As an adult, I think I may have had a learning disability in reading – is there somewhere I can go to get tested (just for my own understanding)? And if so, is there anything I can do at this point to make reading easier for me?
The best way to get a clear understanding of your ability in reading as an adult is to have educational testing. A psychologist or educational diagnostician can provide an assessment and clarify whether you have a learning disability in reading. And yes, there are things you can do to improve your proficiency in reading. Having an understanding of the specific difficulties you may have in reading can assist your evaluator in giving you recommendations of ways in which you can improve your reading skills. Read More
About the Expert:
Debra Atkisson, M.D. Child and Adolescent Psychiatrist Benbrook, Texas
Gina was 12 years old and finishing 6th grade. Her grades had been straight As in all her classes until 5th grade. Then she began struggling with reading and writing assignments and her grades dropped to Bs. In 6th grade her grades declined further to Cs. Her mother had been working with her at home and had noted that Gina was taking much longer to finish her reading assignments. Read More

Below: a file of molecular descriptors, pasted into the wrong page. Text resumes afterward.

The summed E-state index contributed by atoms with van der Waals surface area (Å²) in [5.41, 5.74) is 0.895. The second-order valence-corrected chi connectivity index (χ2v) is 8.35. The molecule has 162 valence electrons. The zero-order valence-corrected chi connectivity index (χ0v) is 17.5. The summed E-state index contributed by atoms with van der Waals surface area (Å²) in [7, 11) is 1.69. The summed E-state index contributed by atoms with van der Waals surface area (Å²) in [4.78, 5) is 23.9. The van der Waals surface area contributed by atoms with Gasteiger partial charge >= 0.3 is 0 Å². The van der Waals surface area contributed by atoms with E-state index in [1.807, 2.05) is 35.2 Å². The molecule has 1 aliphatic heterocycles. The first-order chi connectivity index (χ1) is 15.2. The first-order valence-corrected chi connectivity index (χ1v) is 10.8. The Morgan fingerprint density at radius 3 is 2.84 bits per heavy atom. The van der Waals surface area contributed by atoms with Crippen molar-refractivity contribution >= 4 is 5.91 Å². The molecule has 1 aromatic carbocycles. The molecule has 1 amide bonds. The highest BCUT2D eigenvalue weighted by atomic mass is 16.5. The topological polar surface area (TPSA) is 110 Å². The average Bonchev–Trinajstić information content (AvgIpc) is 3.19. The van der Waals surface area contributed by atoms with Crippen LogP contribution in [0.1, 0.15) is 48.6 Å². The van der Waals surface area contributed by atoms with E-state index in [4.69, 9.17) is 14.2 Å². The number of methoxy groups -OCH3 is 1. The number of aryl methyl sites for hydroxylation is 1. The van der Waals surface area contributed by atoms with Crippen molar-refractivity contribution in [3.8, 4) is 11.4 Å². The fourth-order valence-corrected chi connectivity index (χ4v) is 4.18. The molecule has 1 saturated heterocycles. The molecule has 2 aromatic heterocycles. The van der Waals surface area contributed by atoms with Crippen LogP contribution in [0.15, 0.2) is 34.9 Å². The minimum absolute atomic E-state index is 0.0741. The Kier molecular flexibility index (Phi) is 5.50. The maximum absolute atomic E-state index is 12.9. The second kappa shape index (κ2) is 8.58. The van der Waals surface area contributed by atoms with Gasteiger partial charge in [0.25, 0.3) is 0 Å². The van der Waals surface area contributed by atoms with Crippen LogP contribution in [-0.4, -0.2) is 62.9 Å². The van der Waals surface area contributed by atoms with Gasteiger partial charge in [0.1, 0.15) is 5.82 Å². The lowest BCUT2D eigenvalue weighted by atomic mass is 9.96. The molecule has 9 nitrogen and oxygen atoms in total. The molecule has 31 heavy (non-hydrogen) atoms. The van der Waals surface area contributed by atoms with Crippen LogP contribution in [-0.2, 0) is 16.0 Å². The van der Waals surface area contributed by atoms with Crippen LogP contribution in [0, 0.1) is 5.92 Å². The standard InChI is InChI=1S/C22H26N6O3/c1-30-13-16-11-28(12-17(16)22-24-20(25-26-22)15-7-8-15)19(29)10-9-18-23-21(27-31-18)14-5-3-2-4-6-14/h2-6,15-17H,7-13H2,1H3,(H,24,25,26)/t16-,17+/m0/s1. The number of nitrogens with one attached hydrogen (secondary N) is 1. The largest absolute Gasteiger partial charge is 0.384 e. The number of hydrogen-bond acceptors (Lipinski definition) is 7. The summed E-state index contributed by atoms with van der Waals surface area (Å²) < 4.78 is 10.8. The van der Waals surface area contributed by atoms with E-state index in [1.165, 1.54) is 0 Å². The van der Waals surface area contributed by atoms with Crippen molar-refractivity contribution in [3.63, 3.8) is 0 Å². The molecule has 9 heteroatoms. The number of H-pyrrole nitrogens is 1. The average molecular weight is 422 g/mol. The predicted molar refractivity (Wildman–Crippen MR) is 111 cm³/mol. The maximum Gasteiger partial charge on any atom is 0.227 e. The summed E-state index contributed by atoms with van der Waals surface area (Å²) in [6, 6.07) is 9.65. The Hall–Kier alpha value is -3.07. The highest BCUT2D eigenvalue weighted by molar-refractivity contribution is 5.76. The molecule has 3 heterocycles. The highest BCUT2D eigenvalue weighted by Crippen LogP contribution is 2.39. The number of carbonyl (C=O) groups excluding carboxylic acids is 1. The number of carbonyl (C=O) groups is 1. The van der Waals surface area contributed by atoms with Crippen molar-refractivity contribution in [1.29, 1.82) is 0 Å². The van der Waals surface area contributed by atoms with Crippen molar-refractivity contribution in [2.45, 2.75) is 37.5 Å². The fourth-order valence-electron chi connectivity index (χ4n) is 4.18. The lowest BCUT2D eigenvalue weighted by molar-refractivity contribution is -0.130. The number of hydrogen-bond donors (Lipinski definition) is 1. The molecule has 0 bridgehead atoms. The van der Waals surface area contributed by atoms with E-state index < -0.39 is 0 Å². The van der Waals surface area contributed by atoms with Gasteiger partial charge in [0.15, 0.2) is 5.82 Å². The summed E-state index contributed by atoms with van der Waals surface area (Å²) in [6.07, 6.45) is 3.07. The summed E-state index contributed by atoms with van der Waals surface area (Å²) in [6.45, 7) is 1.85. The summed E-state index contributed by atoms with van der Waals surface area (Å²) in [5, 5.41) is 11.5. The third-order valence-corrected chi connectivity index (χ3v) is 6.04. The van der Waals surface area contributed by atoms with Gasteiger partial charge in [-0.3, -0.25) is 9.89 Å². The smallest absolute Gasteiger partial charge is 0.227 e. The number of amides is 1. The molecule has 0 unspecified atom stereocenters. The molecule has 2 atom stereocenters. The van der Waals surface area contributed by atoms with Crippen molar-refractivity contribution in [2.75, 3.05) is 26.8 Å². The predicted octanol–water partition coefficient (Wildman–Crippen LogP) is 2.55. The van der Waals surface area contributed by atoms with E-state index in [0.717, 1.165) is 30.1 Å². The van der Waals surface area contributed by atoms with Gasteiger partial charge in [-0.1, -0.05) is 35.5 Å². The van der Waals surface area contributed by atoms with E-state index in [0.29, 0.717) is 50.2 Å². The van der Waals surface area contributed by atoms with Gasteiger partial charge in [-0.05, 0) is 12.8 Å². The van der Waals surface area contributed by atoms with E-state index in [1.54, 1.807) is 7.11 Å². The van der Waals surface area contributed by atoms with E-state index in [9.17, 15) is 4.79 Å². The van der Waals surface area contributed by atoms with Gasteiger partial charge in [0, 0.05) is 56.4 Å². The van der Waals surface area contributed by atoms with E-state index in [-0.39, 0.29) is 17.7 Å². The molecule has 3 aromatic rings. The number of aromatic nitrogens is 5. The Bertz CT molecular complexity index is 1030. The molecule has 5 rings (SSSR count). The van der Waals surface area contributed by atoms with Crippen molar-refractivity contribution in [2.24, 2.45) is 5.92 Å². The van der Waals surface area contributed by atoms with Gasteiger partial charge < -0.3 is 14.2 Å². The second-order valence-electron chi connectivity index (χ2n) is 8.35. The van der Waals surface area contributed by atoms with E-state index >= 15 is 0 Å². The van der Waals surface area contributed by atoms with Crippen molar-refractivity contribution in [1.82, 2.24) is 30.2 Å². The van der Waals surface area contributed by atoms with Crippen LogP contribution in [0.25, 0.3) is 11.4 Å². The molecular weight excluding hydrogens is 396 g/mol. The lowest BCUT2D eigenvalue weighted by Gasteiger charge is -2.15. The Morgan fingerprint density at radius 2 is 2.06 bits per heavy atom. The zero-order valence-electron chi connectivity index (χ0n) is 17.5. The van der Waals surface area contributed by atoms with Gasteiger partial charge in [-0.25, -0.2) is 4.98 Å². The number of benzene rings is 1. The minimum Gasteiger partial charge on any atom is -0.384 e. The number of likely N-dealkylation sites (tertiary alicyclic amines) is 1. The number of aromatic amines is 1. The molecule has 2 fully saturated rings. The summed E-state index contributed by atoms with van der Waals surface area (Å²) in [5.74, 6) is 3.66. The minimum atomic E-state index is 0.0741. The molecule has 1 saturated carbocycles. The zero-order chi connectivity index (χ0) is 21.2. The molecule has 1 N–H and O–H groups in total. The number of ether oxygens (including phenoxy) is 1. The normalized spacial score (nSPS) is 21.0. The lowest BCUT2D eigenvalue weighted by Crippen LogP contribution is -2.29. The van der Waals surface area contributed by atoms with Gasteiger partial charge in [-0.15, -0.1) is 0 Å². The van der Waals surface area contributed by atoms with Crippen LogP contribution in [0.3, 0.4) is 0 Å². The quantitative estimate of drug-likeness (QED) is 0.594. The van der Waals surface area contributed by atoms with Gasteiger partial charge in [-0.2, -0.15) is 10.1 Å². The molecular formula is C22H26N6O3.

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FEB 23, 2017
College — and paying for it — is tough enough for students who don't face the challenges of physical or learning disabilities. But neither these disabilities nor financial barriers should prevent deserving students from pursuing college. A number of scholarships are available for students with a learning disability, including dyslexia, attention deficit disorder or specific learning disabilities.
FEB 2, 2017
Parents often believe a learning disability means their child has a lower IQ than average. If you are a parent with school-age children, you may have experienced a time when your child had a hard time with a certain subject or class at school. Sometimes, though, a child will struggle with processing different types of verbal or non-verbal information. This can indicate that a child has a learning disability. Learning disabilities manifest uniquely in each child and can range in severity.
JAN 31, 2017
We need to move beyond debating the existence of dyslexia and instead focus on best practice for teaching dyslexic students, argues psychologist Christopher Rossiter. The key indicators of dyslexia, categorized under the umbrella term Specific Learning Disorder, are word retrieval difficulties; poor phonemic awareness; difficulties with word reading, especially under time constraints; and poor spelling.
Understood: For Learning and Attention Issues
Learning Disabilities Association of America: Parent Resources
Center for Parent Information and Resources
National Institute on Child Health and Development (NIH): Learning Disabilities
International Dyslexia Association
American Academy of Child and Adolescent Psychiatry - Facts for Families: Learning Disorders
Physician Review By:
Ranna Parekh, M.D., M.P.H.